The calculator performs a rational method analysis and produces a flow rate in m3/s or ft3/s. The Rational method is best suited for small drainage areas because it assumes a uniform rainfall over the entire area. Larger than about 15 mi2, the results will be higher than you’d expect.

CulvertPro screenshot - SCS Method

 The SCS Method Calculator

Because we want to use two different methods (for comparison), navigate to the SCS Method Calculator, and enter the following inputs:

  • Drainage Area:  The size of the drainage basin.
  • Curve Number:  Look this one up on the CN Table in the Information Panel.
  • Time of Concentration:  Same as for the Rational Method.  Use the Time of Concentration Calculator in the Information Panel if you need to.
  • Rainfall Intensity:  Together with the rainfall duration, this defines the design storm.  The two variables are usually obtained from Intensity-Duration-Frequency curves for the area, which are usually produced by the relevant government agency.  The designer chooses a return period to design for (such as a 1:50 year storm) and the axes represent each of the values, intensity and duration.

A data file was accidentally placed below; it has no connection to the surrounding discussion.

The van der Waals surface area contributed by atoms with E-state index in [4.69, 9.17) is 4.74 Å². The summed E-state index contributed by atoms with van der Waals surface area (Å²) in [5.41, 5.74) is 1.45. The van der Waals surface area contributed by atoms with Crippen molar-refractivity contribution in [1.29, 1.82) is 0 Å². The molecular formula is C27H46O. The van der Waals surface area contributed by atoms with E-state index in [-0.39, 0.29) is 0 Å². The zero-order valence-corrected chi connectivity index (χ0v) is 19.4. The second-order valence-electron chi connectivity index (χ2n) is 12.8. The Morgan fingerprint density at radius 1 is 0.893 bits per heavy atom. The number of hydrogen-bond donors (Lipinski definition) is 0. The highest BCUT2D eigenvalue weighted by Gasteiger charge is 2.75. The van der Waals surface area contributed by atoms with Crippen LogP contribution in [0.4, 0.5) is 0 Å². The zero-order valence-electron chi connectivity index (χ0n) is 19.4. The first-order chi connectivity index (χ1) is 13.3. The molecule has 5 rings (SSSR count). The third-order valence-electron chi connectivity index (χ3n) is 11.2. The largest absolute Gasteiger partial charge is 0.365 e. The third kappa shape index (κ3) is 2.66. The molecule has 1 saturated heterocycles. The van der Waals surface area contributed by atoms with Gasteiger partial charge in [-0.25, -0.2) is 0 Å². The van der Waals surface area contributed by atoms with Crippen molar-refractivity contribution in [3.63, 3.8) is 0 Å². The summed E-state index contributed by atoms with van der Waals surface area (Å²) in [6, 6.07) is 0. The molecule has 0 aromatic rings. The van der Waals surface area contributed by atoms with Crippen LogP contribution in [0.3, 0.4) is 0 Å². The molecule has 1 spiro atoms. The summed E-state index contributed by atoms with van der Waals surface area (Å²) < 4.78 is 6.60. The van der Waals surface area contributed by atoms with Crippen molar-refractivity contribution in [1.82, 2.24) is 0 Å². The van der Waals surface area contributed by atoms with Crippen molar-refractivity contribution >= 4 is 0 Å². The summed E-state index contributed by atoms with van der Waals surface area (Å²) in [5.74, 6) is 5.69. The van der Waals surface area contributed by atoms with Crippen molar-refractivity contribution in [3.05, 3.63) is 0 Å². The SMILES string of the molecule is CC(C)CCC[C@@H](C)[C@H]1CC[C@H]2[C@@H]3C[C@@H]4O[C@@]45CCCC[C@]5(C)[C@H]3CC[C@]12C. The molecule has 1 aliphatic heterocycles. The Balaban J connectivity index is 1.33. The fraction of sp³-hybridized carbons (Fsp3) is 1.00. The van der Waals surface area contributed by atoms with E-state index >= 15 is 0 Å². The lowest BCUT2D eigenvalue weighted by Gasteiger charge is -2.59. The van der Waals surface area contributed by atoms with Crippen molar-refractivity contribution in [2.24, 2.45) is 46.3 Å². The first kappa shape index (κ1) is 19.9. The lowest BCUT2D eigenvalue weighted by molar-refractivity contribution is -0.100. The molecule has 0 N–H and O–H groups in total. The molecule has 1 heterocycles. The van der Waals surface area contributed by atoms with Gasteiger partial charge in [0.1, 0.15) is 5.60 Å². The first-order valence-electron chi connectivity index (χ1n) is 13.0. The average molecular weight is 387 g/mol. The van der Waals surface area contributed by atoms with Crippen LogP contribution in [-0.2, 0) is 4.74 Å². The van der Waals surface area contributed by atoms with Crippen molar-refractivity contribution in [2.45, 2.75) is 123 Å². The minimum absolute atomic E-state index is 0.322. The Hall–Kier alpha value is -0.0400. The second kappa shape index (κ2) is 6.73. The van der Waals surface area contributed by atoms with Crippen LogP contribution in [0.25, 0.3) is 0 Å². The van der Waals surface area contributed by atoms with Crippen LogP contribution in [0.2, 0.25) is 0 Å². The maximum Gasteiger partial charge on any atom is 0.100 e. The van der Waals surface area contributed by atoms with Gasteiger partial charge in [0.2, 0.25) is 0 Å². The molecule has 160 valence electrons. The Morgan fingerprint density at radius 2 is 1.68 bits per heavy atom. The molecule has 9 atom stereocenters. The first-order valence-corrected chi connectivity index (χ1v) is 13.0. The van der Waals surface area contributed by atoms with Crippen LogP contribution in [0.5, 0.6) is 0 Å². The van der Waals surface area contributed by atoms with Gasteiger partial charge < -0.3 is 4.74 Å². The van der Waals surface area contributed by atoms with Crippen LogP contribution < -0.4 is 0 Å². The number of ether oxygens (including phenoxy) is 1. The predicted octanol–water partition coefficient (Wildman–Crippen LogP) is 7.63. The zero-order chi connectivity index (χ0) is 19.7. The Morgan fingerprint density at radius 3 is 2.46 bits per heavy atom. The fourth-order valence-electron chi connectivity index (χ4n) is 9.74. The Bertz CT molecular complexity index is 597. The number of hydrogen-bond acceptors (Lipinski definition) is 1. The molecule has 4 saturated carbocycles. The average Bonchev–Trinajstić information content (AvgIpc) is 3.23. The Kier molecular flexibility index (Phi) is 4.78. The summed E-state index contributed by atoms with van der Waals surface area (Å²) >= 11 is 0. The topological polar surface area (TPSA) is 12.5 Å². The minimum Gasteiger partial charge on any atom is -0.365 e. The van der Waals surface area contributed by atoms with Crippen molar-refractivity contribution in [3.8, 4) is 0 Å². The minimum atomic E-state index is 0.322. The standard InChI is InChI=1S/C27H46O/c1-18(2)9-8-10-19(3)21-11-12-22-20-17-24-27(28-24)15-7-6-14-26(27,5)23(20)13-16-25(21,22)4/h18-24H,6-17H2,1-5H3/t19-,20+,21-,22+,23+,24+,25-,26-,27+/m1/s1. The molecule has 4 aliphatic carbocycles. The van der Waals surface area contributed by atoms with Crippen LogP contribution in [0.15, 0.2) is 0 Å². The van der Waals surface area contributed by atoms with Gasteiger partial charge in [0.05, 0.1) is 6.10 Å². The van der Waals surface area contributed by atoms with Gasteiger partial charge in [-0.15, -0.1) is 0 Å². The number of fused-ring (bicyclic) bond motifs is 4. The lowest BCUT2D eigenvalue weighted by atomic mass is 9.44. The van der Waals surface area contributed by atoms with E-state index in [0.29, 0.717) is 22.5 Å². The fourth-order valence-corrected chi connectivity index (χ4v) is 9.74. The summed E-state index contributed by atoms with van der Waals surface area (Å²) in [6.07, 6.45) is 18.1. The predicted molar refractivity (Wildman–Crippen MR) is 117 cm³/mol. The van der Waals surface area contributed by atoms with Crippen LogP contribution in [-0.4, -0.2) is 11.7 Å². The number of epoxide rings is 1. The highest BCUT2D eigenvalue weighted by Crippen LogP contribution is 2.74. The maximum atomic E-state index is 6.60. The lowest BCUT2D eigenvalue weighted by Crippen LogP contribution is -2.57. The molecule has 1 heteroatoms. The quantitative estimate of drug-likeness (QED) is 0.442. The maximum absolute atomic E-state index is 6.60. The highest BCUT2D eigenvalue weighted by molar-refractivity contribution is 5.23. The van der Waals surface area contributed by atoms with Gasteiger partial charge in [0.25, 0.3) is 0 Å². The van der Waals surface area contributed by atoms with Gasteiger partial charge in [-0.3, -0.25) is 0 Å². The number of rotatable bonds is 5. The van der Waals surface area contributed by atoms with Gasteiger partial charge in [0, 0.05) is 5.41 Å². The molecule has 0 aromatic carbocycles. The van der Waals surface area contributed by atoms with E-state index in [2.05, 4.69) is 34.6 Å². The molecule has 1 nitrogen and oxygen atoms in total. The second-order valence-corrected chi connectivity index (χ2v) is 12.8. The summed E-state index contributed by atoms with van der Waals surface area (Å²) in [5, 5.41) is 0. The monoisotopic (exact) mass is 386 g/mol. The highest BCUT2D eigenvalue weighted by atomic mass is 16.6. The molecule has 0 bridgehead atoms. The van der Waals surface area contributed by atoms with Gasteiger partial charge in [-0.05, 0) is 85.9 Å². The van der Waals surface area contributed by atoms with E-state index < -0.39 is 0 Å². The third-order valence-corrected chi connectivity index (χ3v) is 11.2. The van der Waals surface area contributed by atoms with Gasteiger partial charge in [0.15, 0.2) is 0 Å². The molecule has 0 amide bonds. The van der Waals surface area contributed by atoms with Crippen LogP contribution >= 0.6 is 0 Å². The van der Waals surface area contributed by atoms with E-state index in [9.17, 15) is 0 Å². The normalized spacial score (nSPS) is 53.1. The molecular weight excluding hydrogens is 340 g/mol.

• Rainfall Duration:  Together with the rainfall intensity, this defines the design storm.  See above.

The SCS Method Calculator produces a flow rate in m3/s or ft3/s, and the designer must choose a value after considering these results.

CulvertPro screenshot - Tailwater

  The Tailwater Calculator

STEP 2:  Channel Hydraulics.  The output of this step is a channel flow depth, which in the next step will be called “Tailwater.”  Navigate to the Tailwater Calculator and enter the following inputs:

  • Flow:  The design flow, chosen from the Rational or SCS Method Calculator (or other hydrology software).